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Product Details

Gray Garcia, Tiny
City Lights Books
Gray-Garcia, Lisa
Gray-Garcia, Tiny, aka Lisa
Gray-Garcia, Tiny
Gray-Garcia, Tiny
Tiny, aka Lisa Gray-Garcia
Gray-garcia, Lisa
Gray-Garcia, Tiny, aka Lisa
Tiny, aka Lisa Gray-Garcia
Homeless persons
Women's Studies - General
General Biography
Specific Groups - General
Personal Memoirs
Edition Description:
Trade Paper
Publication Date:
Grade Level:
8.4 x 5.4 x 0.7 in 15 oz

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Related Subjects

Biography » General
History and Social Science » American Studies » Poverty
History and Social Science » Gender Studies » Womens Studies
History and Social Science » Sociology » Poverty

Criminal of Poverty: Growing Up Homeless in America Used Trade Paper
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$13.50 In Stock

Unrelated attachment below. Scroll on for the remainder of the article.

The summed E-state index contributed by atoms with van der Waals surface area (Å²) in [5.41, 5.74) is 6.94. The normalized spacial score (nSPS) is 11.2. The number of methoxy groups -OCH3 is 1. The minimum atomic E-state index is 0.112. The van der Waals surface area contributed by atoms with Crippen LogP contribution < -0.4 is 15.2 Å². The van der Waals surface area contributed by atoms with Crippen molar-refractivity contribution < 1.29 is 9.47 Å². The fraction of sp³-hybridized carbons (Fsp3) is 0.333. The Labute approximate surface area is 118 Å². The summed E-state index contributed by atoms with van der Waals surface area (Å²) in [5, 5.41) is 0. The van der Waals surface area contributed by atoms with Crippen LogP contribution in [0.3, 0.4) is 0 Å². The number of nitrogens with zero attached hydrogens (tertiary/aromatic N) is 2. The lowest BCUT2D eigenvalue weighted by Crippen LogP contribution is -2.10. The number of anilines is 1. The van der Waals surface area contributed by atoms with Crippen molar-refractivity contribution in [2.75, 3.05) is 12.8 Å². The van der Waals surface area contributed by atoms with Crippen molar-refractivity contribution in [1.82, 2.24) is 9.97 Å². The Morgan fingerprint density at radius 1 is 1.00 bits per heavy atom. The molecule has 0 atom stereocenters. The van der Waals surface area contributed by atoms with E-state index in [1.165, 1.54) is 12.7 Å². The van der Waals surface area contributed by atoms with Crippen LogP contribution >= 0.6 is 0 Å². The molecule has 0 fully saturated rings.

Product details 287 pages City Lights Books - English 9781931404075 Reviews:
"Review" by , "We are not the same after reading this hellish tale of a young girl's struggle to survive."
"Review" by , "She opens up an important window onto a reality looked upon by many but truly seen by few."
"Review" by , "If your heart is unmoved when you finish this memoir, then it's made of stone."
"Review" by , "Lays bare the devastating effects of inheriting a life of poverty, as well the real redemption and power in finding your voice."
"Synopsis" by ,
A daughter's struggle to keep her family alive through poverty, homelessness, and incarceration.